Security in the Pacific region has long been recognised as an essential prerequisite for sustainable development and economic growth.
The Pacific Plan identified security as one of the Forum’s four key goals with a strategic objective described as improved political and social conditions necessary for stability and safety. The Framework for Pacific Regionalism which replaces the Pacific Plan also identifies security as a principle objective for regionalism.
In the 1992 Honiara Declaration, Forum Leaders noted that balanced economic and social development, the primary goal of all the countries of the region, could not be achieved without the assurance of safety and security.
The Pacific regional security environment has become increasingly complex and diverse. The region has had to contend with: increasing transnational organised criminal activity in various forms; internal conflicts and crises threatening the stability of Members and their neighbouring States; the ever present global threat of terrorism; governance challenges to Government Agencies as well as limited legal and law enforcement resources and capacity.
Consistent with global trends, transnational criminal activity has increased in the region over the last decade or so. The emergence of a globalised economy with huge growth in international trade, greater mobility of people and services, and advances in communications and information technologies have resulted in the Pacific region being more prone to the impacts of transnational criminal activities. These activities include the illegal movement of people, narcotics, wildlife and goods as well as illicit financial transactions linked to money laundering. Of particular concern is the possible use of the region as a base of operations for criminal organisations and entities with the greater threat that terrorist entities may also exploit the Pacific security environment to support terrorist activity in the wider international community.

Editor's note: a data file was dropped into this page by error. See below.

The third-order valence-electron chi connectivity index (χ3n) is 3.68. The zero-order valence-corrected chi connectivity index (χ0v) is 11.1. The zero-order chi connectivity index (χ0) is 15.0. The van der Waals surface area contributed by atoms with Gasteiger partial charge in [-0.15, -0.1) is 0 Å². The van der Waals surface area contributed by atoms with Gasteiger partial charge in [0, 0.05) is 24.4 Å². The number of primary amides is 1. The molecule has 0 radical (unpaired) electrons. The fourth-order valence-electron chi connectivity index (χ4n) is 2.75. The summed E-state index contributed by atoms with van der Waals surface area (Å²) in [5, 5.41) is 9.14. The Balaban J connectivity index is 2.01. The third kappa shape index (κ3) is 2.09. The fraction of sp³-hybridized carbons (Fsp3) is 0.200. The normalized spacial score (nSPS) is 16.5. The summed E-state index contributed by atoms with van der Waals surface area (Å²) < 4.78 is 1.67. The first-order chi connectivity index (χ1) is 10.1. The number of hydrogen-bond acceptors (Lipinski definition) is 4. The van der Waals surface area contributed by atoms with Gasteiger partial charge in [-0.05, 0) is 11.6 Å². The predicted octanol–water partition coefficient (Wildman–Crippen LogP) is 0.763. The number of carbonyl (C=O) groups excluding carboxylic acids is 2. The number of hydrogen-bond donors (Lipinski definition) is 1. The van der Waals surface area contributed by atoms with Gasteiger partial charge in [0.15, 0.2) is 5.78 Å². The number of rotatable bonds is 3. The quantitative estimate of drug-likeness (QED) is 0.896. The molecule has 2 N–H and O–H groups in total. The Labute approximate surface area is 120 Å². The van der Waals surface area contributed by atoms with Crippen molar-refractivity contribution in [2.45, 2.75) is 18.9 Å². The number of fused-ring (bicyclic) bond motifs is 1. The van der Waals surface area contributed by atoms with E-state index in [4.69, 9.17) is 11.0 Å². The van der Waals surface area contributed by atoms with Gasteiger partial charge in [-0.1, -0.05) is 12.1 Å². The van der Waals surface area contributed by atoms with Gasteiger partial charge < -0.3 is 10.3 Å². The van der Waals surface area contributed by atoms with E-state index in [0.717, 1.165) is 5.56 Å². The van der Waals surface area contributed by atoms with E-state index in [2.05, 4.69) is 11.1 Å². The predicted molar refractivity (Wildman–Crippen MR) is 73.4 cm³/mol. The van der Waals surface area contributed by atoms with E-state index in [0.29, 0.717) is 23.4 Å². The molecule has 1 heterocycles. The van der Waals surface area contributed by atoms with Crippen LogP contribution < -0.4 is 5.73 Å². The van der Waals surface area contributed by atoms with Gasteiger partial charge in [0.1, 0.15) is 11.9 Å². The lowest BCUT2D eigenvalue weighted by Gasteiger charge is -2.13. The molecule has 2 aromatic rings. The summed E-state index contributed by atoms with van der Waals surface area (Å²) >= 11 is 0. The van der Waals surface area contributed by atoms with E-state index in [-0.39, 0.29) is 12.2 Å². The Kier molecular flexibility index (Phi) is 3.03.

Instances of violent conflict, civil unrest, and political crises have had serious consequences for internal stability and sustainable development in a number of Pacific Island Countries. Often reflecting underlying tensions and human security concerns such as socio-economic disparities, land disputes and challenges to good governance, these incidents have in some cases impacted neighbouring States across the region.
In addition to the Framework for Pacific Regionalism, four Forum Declarations provide a mandate for law enforcement cooperation and security initiatives. These Declarations include:
- 1992 Honiara Declaration on Law Enforcement Cooperation: Recognised that an adverse law enforcement environment could threaten the sovereignty, security and economic integrity of Forum members and jeopardise economic and social development.
- 1997 Aitutaki Declaration on Regional Security Cooperation: Forum Leaders agreed to a number of principles governing security cooperation in the region.
- 2000 Biketawa Declaration: The declaration sets the framework for regional crisis management and conflict resolution initiatives.
- 2002 Nasonini Declaration on Regional Security: Leaders recognised the need for immediate and sustained regional action in response to the current regional security environment
In addition, the annual Forum Regional Security Committee (FRSC) meeting coordinated by the Political Governance and Security Programme brings together Members, representatives of the regional law enforcement secretariats, stakeholders and development partners to discuss various law enforcement and security related issues. These discussions on topics such as transnational crimes, terrorism, identifying underlying sources of internal conflict and capacity building for regional and national agencies often result in coordinated regional responses aimed at assisting national efforts to combat identified threats.
The Forum Secretariat recognises that there is a need and an opportunity for assistance at the regional level to support national institutions in the law and justice sector, the security sector and broader governance and accountability mechanisms. There is also a regional role in working with security and law enforcement institutions and officials to explore deeper cooperation and integration at the subregional and regional level that will assist in enduring, effective sustainable governance.